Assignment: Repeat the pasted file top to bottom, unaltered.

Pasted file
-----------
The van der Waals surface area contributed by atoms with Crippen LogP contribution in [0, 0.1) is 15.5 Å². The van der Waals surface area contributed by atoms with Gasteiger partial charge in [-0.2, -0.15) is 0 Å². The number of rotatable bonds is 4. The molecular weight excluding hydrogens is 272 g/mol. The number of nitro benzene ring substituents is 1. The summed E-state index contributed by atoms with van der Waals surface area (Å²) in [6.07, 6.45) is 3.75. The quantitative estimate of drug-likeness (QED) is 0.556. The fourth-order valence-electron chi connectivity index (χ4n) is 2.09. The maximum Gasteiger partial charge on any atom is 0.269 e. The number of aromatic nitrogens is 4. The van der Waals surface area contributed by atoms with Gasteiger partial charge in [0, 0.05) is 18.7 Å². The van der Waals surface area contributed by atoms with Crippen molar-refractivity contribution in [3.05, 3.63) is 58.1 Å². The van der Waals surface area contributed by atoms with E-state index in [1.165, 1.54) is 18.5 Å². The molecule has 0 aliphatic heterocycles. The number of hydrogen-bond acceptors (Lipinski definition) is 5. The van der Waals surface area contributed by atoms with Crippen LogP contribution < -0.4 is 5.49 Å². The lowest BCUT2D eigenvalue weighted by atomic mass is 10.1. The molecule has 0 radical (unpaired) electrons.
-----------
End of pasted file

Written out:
The van der Waals surface area contributed by atoms with Crippen LogP contribution in [0, 0.1) is 15.5 Å². The van der Waals surface area contributed by atoms with Gasteiger partial charge in [-0.2, -0.15) is 0 Å². The number of rotatable bonds is 4. The molecular weight excluding hydrogens is 272 g/mol. The number of nitro benzene ring substituents is 1. The summed E-state index contributed by atoms with van der Waals surface area (Å²) in [6.07, 6.45) is 3.75. The quantitative estimate of drug-likeness (QED) is 0.556. The fourth-order valence-electron chi connectivity index (χ4n) is 2.09. The maximum Gasteiger partial charge on any atom is 0.269 e. The number of aromatic nitrogens is 4. The van der Waals surface area contributed by atoms with Gasteiger partial charge in [0, 0.05) is 18.7 Å². The van der Waals surface area contributed by atoms with Crippen molar-refractivity contribution in [3.05, 3.63) is 58.1 Å². The van der Waals surface area contributed by atoms with E-state index in [1.165, 1.54) is 18.5 Å². The molecule has 0 aliphatic heterocycles. The number of hydrogen-bond acceptors (Lipinski definition) is 5. The van der Waals surface area contributed by atoms with Crippen LogP contribution < -0.4 is 5.49 Å². The lowest BCUT2D eigenvalue weighted by atomic mass is 10.1. The molecule has 0 radical (unpaired) electrons.